For some reason, I don’t feel like posting today.
Maybe it’s because of the holiday weekend, or because this is a Monday or because I’m only one coffee-cup deep into the day. Whatever it is, it’s giving me writer’s block. The best approach to the writer’s curse, I’ve read, is to just keep writing, so that’s what I’m doing today.
This weekend was a great little mental vacation. I barely touched the computer, didn’t look at my spreadsheets and didn’t even touch Mint. It felt very free. I did, however, spend some time (using my phone) reading over some posts from Steve Pavlina on his Passive Income Series. Who knows whether I’ll actually use any of that information, but it’s generally entertaining to read his stuff. I’m not much for “personal development,” but I also appreciate the way some things make me think.
I made some headway this weekend with my wife. I didn’t really post about it because I prefer to keep my personal problems personal, but we’ve been hashing out the approach we’re taking toward finances as a family. This happened because one day I mentioned how I thought a particular Groupon deal she was interested in was a waste of money. Keep in mind, I have been drinking some of the Kool-aid from the folks who are frugal, and sometimes I get carried away with ideas.
So this became an issue.
All of a sudden, I’m a penny-pinching miser who isn’t the man she married. And I’m not that guy, but she had a point. I was just reacting to things with negativity because I’m trying to maximize our savings. It’s easy to forget that we’re all people and we’re all in this together. Plus, I hadn’t really discussed where I’ve been lately. Sure, I tell her about every bloody thing I read whether she’s interested or not, but that’s not discussing things. It’s not making sure we’re on the same page.
So finally, I apologized for getting ahead of myself and explained where I was coming from. It’s not that I don’t want to spend money on things that are important to us, it’s that I don’t want to spend money frivolously. More succinctly, I want to spend money on things we love, but cut way back on things we don’t. So it’s not that I’m turning into Mr. Cheapskate, it’s that my intention is to turn into Mr. Mindful.
And some of you may think me stupid for carrying this mindset, but I don’t mind, because each of us is on a different path. For my life, I want to save money but I also want to be able to have things I like along the way. While I don’t want to save life enjoyment for typical retirement age, I also don’t want to live a life of scarcity leading up to early retirement. There has to be a balance.
So that eased the tension and we were back to normal. I even worked in some ideas for some slow travel in there, because a significant portion of our monthly income goes to paying a mortgage on one fat house. The false dilemma a lot of people fall into is that you either need to rent an apartment or buy a house, but as I read and learn, there are a variety of other options. For example, we could sell this house, buy a couple houses (duplexes maybe) in different locations and then maintain a home base (which is important to people apparently) while renting out the unused (by us) units. This way, we could still travel all over. We wouldn’t be homeless nomads — a very important mental safety net for my wife and children — just wandering the earth.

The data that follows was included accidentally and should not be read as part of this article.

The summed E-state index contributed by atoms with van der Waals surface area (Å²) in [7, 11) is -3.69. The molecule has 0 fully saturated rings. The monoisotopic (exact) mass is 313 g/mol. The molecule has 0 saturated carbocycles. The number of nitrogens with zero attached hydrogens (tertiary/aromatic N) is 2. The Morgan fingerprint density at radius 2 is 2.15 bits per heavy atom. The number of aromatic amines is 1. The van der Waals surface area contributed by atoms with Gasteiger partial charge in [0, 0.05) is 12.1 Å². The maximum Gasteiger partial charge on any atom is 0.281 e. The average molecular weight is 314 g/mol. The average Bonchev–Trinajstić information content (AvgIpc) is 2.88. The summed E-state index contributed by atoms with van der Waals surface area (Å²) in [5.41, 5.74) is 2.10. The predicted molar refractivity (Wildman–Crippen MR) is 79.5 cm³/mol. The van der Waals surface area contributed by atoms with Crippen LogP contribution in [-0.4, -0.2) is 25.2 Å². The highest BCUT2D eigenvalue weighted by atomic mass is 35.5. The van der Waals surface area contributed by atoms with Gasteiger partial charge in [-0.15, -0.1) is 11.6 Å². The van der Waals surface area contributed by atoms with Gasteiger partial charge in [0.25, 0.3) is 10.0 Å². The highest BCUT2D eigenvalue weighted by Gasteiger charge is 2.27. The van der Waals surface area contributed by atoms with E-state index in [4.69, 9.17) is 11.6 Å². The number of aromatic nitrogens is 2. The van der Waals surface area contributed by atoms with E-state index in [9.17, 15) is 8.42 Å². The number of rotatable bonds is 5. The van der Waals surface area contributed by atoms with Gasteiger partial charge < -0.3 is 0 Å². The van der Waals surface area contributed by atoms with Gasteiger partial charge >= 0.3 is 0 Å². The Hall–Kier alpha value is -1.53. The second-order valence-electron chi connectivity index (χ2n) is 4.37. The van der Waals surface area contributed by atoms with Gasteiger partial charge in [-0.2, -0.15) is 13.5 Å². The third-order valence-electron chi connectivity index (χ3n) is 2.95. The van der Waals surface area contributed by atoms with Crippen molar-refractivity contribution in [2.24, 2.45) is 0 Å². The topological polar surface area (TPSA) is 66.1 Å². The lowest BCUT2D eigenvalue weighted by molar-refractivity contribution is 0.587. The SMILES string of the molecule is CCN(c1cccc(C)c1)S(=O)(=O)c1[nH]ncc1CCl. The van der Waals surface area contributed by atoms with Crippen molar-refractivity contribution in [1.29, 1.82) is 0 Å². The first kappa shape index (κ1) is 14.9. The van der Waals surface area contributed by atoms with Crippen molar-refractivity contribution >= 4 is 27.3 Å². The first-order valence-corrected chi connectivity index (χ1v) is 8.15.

The success there wasn’t that she readily agreed, but that she didn’t put up an offense to it. Honestly, there are some great reasons to get out of the main stream and venture into the wild unknown. For one, life shouldn’t be the same thing on repeat. Maybe I’m crazy, but I also think it would be far more interesting for my kids if they could experience different cultures both inside and outside their native country. I don’t know if there are published statistics on mental health for those who have traveled and those who haven’t, but I would hope it would have a generally positive impact.
I’ll have to look that up after I finish writing this post. Er, wait. Hold on. My inner critic is reminding me of kids that get moved from state to state, school to school, causing them to leave their friends behind each time. This could probably cause some damage in terms of an ability to form long-term relationships.
On the other hand, I drove far, far away from home when I graduated high school and basically left all my friends behind. I still keep in touch with some, but we all live some distance apart. Still, there’s something to be said for getting through school with the same set of friends. I was definitely able to do that, so I don’t know that I’d want to deprive my children of that experience.
Of course, recently I met a well-traveled young lady who was wise beyond her years. Her father being a diplomat, she was moved from place to place while he was stationed for a few years in each location. Talking to her, I wanted the same thing for my children. I’m aware that there are no guarantees in life and that my wife and I are completely different parents in different situations to hers, but still, there is something alluring to that kind of life story.
I mean, if you could choose your sort of childhood experience, and you were given two choices, either — A, relating to most people by sharing in most of the same experiences or B, having unique and interesting stories to tell people — which would you choose? That’s not such an easy answer, and it might differ from person to person. It’s almost unfair to force it on children, one way or the other, but we do it anyway.
I’ll have to look into this a bit more.